There are limited data in the literature that compare the success rates of DCPC and AGV implantation in a long-term follow-up study.
Recently, Lima et al. compared long-term results of endoscopic DCPC and AGV implantation and found that there was no difference in the success rates.
More recently, Yildirim et al. prospectively assessed cyclodiode or Ahmed tube surgery for neovascular glaucoma. Overall, no significant difference was found between the groups; 24-month success probability was 61.18 and 59.26%, respectively. Similar results have been reported by Noureddin et al. when comparing noncontact cyclo-YAG with tube surgery for refractory glaucoma. In contrast, a small retrospective study by Chalam et al. with only 6-month follow-up suggests that outcomes in neovascular glaucoma are better with pars plana Baerveldt tube surgery compared with cyclo-YAG.
A study by Bloom et al., which was a retrospective study, compared among three modalities of treatment (tube surgery, cyclodiode laser, and cyclo-YAG laser) for the management of refractory glaucoma. All three methods were successful in producing IOP reduction, but the greatest lowering of IOP was achieved with tube treatment.
Differences between the present study and the aforementioned ones make direct comparison challenging. The type of tube surgery performed differs between both in type (Baerveldt vs. Ahmed vs. other). Some studies looked exclusively at neovascular glaucoma,, whereas others studied a heterogenous population. It is also true that, in general, cyclophotocoagulation techniques are nonstandardized; this may influence efficacy. For these reasons, it is perhaps not surprising that different outcomes have been reported. Interestingly, despite the many differences, no study has yet found larger mean IOP reductions with cyclo-YAG or cyclodiode.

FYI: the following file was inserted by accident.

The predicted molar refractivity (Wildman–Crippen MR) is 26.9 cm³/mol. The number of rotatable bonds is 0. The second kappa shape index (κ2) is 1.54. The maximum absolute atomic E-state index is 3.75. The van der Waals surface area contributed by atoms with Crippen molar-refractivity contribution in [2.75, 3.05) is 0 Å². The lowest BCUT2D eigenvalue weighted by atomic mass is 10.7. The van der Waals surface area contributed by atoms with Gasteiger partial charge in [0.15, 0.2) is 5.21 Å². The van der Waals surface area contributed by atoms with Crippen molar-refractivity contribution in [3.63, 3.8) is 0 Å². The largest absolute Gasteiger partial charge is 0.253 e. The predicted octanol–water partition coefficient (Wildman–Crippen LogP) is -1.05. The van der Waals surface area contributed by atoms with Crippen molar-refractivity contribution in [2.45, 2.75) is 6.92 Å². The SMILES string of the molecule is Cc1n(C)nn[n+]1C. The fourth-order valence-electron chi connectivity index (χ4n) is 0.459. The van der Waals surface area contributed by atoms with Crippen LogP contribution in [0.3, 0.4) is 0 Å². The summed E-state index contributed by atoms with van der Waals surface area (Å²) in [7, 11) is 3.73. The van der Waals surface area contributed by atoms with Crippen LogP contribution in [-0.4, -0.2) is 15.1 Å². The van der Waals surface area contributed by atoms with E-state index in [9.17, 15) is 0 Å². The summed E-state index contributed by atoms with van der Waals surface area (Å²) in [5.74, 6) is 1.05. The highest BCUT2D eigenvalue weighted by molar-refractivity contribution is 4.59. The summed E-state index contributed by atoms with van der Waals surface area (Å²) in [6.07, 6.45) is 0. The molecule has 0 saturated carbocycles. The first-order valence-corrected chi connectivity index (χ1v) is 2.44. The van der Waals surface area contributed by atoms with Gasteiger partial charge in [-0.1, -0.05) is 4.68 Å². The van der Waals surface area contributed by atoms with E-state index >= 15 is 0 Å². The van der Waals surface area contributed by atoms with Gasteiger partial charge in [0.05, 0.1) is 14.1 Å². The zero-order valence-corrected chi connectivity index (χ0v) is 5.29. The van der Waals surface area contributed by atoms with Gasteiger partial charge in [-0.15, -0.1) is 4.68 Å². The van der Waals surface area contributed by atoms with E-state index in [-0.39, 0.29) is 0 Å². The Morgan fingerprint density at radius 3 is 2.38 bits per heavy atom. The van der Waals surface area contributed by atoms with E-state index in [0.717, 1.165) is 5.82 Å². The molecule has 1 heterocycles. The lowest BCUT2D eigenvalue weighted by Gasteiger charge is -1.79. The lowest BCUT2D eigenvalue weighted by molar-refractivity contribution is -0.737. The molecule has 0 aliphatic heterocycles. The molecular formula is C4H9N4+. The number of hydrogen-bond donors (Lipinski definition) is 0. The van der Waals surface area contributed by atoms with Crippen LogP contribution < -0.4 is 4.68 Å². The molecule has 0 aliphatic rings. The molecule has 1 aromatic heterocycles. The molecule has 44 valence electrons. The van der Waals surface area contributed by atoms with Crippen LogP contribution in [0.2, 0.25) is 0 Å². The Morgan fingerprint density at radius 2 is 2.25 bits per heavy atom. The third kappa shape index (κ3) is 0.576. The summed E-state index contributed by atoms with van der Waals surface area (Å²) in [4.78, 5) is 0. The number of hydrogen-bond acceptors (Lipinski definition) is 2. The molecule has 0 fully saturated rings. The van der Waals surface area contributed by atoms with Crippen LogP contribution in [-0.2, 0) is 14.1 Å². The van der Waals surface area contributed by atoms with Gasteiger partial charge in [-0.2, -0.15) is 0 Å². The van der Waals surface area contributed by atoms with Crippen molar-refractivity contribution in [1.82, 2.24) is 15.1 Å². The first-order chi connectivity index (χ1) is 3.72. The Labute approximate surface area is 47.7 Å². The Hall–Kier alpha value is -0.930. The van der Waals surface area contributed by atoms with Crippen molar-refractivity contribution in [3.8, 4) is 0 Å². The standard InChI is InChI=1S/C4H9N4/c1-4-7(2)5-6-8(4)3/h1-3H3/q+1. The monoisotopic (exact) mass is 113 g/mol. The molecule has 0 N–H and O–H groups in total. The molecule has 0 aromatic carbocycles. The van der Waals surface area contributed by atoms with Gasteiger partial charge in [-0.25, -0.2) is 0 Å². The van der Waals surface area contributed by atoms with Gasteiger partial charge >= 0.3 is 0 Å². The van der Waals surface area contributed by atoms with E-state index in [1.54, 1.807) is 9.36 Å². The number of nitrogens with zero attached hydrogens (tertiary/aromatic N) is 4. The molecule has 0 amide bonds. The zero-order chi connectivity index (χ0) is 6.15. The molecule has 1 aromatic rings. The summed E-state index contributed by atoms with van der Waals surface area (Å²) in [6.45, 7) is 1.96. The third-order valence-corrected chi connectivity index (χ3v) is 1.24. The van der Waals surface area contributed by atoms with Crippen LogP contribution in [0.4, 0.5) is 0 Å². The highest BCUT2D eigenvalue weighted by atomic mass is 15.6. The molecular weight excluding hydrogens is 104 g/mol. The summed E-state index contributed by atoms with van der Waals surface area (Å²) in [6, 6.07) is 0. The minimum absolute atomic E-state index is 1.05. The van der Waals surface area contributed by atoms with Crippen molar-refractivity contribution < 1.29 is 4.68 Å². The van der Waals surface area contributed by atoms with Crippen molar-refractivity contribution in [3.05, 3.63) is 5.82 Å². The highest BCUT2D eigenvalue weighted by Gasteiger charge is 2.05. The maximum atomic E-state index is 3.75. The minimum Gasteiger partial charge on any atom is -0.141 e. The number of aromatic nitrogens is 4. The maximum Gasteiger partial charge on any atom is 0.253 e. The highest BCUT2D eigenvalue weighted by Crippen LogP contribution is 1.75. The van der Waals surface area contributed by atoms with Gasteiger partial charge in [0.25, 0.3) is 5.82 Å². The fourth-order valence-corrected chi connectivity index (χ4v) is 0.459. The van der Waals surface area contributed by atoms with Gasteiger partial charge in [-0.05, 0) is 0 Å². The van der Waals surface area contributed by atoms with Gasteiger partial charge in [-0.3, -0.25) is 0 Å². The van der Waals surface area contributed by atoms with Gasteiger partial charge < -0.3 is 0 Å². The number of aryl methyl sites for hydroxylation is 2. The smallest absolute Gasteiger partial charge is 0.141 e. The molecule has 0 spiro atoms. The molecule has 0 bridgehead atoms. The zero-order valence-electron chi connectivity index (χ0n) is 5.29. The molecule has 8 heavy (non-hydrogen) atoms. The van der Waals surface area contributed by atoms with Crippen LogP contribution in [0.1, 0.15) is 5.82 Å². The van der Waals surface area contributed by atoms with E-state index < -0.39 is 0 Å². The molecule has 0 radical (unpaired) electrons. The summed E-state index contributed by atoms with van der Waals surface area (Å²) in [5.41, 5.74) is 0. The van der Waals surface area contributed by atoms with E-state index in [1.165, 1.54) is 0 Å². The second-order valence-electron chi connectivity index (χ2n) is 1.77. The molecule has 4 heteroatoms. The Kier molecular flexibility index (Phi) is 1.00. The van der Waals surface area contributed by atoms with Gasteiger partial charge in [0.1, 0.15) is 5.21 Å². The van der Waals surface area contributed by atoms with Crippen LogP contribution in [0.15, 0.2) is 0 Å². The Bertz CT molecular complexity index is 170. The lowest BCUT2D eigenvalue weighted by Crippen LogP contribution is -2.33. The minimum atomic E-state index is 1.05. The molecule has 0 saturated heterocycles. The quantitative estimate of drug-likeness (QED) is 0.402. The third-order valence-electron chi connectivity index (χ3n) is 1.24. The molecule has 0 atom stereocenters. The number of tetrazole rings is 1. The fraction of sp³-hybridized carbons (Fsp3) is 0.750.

Both DCPC and Ahmed valve implantation have complications. In our study, the eyes that underwent AGV implantation had more complications than those treated with DCPC. The main complications in the DCPC group were anterior chamber uveitis and hypotonia; whereas in the AGV group, main complications were hyphema, tube exposure, encapsulated bleb, and hypotonia.
In the study by Schwartz et al., tube shunt implantation has more complications not observed in DCPC procedures, such as tube exposure and cystic bleb formation, similar to the results of our study.
In a recent study by Mistlberger et al. after DCPC the most frequently observed complication was anterior chamber inflammation, paralleling the findings of our study. They have also reported hyphema, choroidal detachment, and phthisis bulbi, which we have not observed in our study.
| Conclusion|| |
This study revealed that after 6 months following cyclodiode laser or Ahmed valve, the greater IOP reduction was achieved by AGV, but the difference between it and DCPC was not significant. However, DCPC is less time consuming and easier method. AGV had more serious complications.
Financial support and sponsorship
Conflicts of interest
There are no conflicts of interest.
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[Figure 1], [Figure 2]
[Table 1], [Table 2], [Table 3], [Table 4], [Table 5]